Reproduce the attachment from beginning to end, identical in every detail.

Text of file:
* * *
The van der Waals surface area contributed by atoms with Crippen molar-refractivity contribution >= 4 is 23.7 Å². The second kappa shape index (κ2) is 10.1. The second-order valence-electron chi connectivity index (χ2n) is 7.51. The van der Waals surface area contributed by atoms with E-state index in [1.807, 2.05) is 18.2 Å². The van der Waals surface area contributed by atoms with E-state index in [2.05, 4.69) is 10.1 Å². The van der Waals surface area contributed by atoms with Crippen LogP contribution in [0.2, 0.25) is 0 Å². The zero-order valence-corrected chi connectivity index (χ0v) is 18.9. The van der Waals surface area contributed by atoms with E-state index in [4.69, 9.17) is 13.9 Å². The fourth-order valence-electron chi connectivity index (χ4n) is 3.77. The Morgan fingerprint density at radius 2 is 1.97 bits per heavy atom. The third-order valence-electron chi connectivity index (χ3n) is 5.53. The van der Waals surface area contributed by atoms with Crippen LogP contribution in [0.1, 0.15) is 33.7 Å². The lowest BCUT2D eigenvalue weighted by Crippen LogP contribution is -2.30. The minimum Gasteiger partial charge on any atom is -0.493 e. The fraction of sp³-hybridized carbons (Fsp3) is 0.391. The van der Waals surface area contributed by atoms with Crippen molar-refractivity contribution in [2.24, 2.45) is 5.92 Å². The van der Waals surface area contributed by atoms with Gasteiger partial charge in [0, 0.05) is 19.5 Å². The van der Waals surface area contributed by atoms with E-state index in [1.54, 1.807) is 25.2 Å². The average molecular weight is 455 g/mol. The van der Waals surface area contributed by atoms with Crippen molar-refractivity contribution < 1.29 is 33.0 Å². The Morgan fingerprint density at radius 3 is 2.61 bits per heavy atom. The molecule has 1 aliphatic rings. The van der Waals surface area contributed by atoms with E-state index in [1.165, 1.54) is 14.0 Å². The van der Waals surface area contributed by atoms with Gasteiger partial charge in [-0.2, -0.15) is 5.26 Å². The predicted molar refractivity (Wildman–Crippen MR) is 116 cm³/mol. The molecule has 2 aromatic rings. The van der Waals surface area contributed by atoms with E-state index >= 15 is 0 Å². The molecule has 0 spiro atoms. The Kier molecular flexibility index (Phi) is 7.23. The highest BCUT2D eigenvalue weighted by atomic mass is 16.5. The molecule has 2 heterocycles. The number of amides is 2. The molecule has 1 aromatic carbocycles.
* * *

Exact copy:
The van der Waals surface area contributed by atoms with Crippen molar-refractivity contribution >= 4 is 23.7 Å². The second kappa shape index (κ2) is 10.1. The second-order valence-electron chi connectivity index (χ2n) is 7.51. The van der Waals surface area contributed by atoms with E-state index in [1.807, 2.05) is 18.2 Å². The van der Waals surface area contributed by atoms with E-state index in [2.05, 4.69) is 10.1 Å². The van der Waals surface area contributed by atoms with Crippen LogP contribution in [0.2, 0.25) is 0 Å². The zero-order valence-corrected chi connectivity index (χ0v) is 18.9. The van der Waals surface area contributed by atoms with E-state index in [4.69, 9.17) is 13.9 Å². The fourth-order valence-electron chi connectivity index (χ4n) is 3.77. The Morgan fingerprint density at radius 2 is 1.97 bits per heavy atom. The third-order valence-electron chi connectivity index (χ3n) is 5.53. The van der Waals surface area contributed by atoms with Crippen LogP contribution in [0.1, 0.15) is 33.7 Å². The lowest BCUT2D eigenvalue weighted by Crippen LogP contribution is -2.30. The minimum Gasteiger partial charge on any atom is -0.493 e. The fraction of sp³-hybridized carbons (Fsp3) is 0.391. The van der Waals surface area contributed by atoms with Crippen molar-refractivity contribution in [2.24, 2.45) is 5.92 Å². The van der Waals surface area contributed by atoms with Gasteiger partial charge in [0, 0.05) is 19.5 Å². The van der Waals surface area contributed by atoms with E-state index in [1.54, 1.807) is 25.2 Å². The average molecular weight is 455 g/mol. The van der Waals surface area contributed by atoms with Crippen molar-refractivity contribution < 1.29 is 33.0 Å². The Morgan fingerprint density at radius 3 is 2.61 bits per heavy atom. The molecule has 1 aliphatic rings. The van der Waals surface area contributed by atoms with E-state index in [1.165, 1.54) is 14.0 Å². The van der Waals surface area contributed by atoms with Gasteiger partial charge in [-0.2, -0.15) is 5.26 Å². The predicted molar refractivity (Wildman–Crippen MR) is 116 cm³/mol. The molecule has 2 aromatic rings. The van der Waals surface area contributed by atoms with E-state index >= 15 is 0 Å². The molecule has 0 spiro atoms. The Kier molecular flexibility index (Phi) is 7.23. The highest BCUT2D eigenvalue weighted by atomic mass is 16.5. The molecule has 2 heterocycles. The number of amides is 2. The molecule has 1 aromatic carbocycles.